For regular race updates, including GPS tracking of mushers on the trail, and video interviews of these serious characters:

The best news coverage of the race happens here:

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Visiting Santa Barbara Wine Country: Getting Ready

Santa Barbara Wine

This summer included several days of a quick tour of Santa Barbara wine country. Katherine and I started on the coast of the city, and drove north through wine in Lompoc, Los Olivos and Los Alamos, Happy Canyon, all the way up towards Arroyo Grande. This week I return for a week visiting some of the wineries and winemakers Katherine and I weren’t able to meet.

Santa Barbara wine country takes its fame originally from rich, while focused Chardonnay, and Pinot Noir, but it has also succeeded at delivering strength in Rhone wines, and more recently started to show good quality Bordeaux varieties as well. This week I’ll be able to taste from each of these.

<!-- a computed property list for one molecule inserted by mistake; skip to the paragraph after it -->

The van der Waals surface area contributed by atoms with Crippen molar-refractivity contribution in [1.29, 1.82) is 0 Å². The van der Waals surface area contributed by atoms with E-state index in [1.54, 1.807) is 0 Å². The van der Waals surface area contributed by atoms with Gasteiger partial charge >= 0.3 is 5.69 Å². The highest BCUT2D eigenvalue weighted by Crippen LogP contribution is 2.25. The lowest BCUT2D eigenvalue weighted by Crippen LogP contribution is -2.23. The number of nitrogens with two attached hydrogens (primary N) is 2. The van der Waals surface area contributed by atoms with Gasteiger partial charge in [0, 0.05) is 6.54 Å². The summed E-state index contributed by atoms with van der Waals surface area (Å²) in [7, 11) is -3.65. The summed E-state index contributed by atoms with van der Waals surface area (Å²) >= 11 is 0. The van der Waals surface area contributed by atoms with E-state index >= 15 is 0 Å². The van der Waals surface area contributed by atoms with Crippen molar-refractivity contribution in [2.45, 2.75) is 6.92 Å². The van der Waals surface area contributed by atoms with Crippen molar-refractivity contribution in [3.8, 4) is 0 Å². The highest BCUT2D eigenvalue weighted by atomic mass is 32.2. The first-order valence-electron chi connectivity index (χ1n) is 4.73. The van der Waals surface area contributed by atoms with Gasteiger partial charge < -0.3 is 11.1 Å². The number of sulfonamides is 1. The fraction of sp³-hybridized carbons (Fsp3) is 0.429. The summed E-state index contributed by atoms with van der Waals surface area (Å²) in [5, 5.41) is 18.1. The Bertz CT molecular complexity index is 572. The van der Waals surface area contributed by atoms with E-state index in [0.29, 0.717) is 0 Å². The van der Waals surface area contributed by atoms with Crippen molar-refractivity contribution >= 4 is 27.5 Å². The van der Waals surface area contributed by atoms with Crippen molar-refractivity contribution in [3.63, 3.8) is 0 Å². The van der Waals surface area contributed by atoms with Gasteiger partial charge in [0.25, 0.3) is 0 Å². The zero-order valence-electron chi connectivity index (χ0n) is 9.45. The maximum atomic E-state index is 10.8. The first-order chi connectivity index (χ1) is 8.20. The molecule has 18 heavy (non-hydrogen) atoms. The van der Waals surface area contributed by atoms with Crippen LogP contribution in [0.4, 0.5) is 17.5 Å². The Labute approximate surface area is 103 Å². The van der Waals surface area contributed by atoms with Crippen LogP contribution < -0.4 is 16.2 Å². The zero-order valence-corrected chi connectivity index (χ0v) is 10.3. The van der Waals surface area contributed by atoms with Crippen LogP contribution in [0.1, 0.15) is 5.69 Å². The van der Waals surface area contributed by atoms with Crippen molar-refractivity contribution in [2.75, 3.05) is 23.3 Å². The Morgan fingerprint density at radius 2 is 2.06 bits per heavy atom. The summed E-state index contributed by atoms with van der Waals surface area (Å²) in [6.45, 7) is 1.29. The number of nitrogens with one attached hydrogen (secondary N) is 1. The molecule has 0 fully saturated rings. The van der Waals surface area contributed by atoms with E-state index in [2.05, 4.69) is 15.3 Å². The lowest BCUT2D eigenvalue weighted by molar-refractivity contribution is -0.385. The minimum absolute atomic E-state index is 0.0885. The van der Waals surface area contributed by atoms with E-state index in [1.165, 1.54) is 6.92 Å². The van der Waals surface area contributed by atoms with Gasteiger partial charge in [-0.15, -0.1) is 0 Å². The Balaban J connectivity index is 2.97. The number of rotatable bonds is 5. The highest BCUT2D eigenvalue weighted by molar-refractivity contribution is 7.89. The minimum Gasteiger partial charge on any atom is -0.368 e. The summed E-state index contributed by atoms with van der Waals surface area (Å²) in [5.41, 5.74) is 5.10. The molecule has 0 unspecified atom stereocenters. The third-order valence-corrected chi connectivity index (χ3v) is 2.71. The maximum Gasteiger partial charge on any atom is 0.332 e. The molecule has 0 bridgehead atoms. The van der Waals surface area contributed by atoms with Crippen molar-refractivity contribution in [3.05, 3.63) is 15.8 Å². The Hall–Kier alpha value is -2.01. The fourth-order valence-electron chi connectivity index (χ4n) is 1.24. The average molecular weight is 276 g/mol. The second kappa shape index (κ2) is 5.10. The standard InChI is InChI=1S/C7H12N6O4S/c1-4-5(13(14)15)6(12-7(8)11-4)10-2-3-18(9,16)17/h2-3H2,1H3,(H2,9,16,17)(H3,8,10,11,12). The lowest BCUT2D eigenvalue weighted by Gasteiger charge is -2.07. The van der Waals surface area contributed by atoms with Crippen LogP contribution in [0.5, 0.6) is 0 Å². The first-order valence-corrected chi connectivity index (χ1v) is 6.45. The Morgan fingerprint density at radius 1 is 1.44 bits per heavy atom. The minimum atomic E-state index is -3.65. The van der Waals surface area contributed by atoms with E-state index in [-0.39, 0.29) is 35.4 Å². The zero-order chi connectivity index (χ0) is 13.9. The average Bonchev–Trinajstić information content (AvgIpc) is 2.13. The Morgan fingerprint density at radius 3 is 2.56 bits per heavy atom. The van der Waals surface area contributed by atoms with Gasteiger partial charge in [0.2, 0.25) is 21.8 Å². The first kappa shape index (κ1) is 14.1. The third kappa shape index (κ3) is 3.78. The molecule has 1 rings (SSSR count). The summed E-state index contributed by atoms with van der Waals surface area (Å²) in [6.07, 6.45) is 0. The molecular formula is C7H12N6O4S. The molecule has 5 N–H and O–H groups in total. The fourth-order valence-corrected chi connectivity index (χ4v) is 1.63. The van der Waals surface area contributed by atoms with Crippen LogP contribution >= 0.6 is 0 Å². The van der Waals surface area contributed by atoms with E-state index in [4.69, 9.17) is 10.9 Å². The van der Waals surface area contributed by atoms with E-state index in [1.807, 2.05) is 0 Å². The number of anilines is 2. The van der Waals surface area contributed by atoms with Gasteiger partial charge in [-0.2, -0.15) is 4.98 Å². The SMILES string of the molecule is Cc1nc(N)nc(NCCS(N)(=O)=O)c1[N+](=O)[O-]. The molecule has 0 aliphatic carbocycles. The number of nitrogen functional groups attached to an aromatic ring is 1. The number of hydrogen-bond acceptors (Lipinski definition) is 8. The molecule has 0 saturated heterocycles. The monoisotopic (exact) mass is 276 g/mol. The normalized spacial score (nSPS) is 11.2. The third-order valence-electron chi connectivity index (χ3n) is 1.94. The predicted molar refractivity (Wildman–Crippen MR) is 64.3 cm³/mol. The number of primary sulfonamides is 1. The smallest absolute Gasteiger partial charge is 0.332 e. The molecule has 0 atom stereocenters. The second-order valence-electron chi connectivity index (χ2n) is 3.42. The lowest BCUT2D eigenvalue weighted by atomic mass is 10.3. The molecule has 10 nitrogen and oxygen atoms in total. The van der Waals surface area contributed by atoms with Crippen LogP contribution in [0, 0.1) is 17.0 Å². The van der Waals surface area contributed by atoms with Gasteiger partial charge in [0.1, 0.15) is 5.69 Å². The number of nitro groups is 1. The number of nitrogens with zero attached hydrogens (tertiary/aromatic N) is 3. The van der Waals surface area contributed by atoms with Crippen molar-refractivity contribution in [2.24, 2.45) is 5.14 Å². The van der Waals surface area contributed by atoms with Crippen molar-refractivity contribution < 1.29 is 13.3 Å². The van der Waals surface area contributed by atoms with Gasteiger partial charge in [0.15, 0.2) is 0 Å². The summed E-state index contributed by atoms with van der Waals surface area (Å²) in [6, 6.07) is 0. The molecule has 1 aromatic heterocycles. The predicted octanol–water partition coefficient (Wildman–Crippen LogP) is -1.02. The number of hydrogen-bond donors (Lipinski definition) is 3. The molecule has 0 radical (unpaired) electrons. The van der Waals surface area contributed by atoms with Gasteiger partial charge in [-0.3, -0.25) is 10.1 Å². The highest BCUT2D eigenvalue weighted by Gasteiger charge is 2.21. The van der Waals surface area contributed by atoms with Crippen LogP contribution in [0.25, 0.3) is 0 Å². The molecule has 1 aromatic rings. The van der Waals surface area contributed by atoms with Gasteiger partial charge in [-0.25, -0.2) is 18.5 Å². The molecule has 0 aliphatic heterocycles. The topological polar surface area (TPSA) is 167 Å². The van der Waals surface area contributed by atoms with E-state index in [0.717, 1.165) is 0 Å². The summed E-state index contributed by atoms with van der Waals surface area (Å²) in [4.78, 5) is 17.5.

photos from this summer’s visit with Katherine

Coastal Succulents

Succulents along the coast in Santa Barbara itself

The region of Santa Barbara celebrates proximity to the coast, a unique East-West Valley orientation, significant elevation, coastal fog, and warmer inland temperatures, resulting in a variety of wine growing conditions. As a result, the area registers a handful of AVAs, with new ones still developing. Already established are: Central Coast, Santa Ynez Valley, Santa Maria Valley, Sta Rita Hills and Happy Canyon AVAs. Currently in application are Los Olivos and Ballard Canyon AVAs.

Venturing into the hills of Los Alamos

Heading into the hills near Los Alamos

The area also stretches at least fifty miles from North to South, demanding ample driving time between wineries or tasting rooms, though several areas host a nice cluster of tasting venues for easier access to particular styles.